I know that—and know how ridiculous it is to look to Star Trek for adolescent survival strategies—but, at that time, everything in my family felt like a contest to me. If you idly balanced a yardstick on your index finger, someone could do it longer. Someone could hide in a smaller space for more minutes or think of another name that began with B or present some trivia you didn’t know or ride a bike around the block faster. I obsessed over being or doing just one thing better than my siblings.

As I was a volatile child, the contests involving self-regulation had the greatest stakes—who could finish an ice cream cone last or win a game of “The next one to speak is a monkey for a week.” When an advertisement for Lays Potato Chips claimed no one could eat just one, I watched my family consume the whole bag before I crowed victory, my uneaten chip in my palm under the table. I counted licks of a Tootsie Pop without biting it… many times. I meant never to indicate anger or disappointment. Inevitably, I failed. So I tried harder.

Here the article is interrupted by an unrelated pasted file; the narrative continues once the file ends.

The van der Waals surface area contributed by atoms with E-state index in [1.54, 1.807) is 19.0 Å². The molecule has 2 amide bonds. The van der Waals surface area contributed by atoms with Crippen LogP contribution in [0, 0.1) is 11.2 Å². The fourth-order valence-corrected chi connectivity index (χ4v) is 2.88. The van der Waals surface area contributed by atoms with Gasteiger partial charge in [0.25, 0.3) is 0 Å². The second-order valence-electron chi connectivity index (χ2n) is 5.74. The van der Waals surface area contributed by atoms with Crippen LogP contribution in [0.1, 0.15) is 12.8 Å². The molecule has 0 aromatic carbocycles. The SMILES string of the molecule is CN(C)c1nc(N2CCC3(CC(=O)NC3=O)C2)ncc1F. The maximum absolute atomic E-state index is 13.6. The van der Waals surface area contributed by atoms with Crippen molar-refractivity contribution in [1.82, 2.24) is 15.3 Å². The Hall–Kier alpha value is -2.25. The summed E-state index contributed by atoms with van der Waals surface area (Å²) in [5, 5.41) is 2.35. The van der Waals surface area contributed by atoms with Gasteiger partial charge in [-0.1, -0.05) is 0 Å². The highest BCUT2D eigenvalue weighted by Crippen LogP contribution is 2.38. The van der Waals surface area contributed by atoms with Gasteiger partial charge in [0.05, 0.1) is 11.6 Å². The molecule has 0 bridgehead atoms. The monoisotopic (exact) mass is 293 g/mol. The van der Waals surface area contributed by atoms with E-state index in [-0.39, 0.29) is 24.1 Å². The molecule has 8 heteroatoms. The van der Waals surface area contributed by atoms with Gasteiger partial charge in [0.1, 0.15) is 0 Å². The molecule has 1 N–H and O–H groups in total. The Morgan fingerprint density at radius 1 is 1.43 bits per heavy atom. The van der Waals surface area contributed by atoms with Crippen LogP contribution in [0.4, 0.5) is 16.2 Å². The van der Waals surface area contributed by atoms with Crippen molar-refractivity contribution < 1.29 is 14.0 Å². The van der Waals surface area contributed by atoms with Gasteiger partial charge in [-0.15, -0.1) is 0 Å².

My days repeat (and repeat) the age-old contest between stoicism and hedonism, debates over whether life’s purpose is nobility or pleasure. Most people let pleasure win, which goads me on. No one will regard me as lax or accuse me of choosing the easy way by going with the crowd, giving in, or giving up

Something won’t surrender—I’m determined, productive, diligent, ruminative, and not particularly happy. It hasn’t made me particularly any emotion. Most days I just tire and can’t push my sled anymore. It’s quite heavy and lacks dogs, nice slippery spots, and hills to coast down. It’s a blocking sled, really.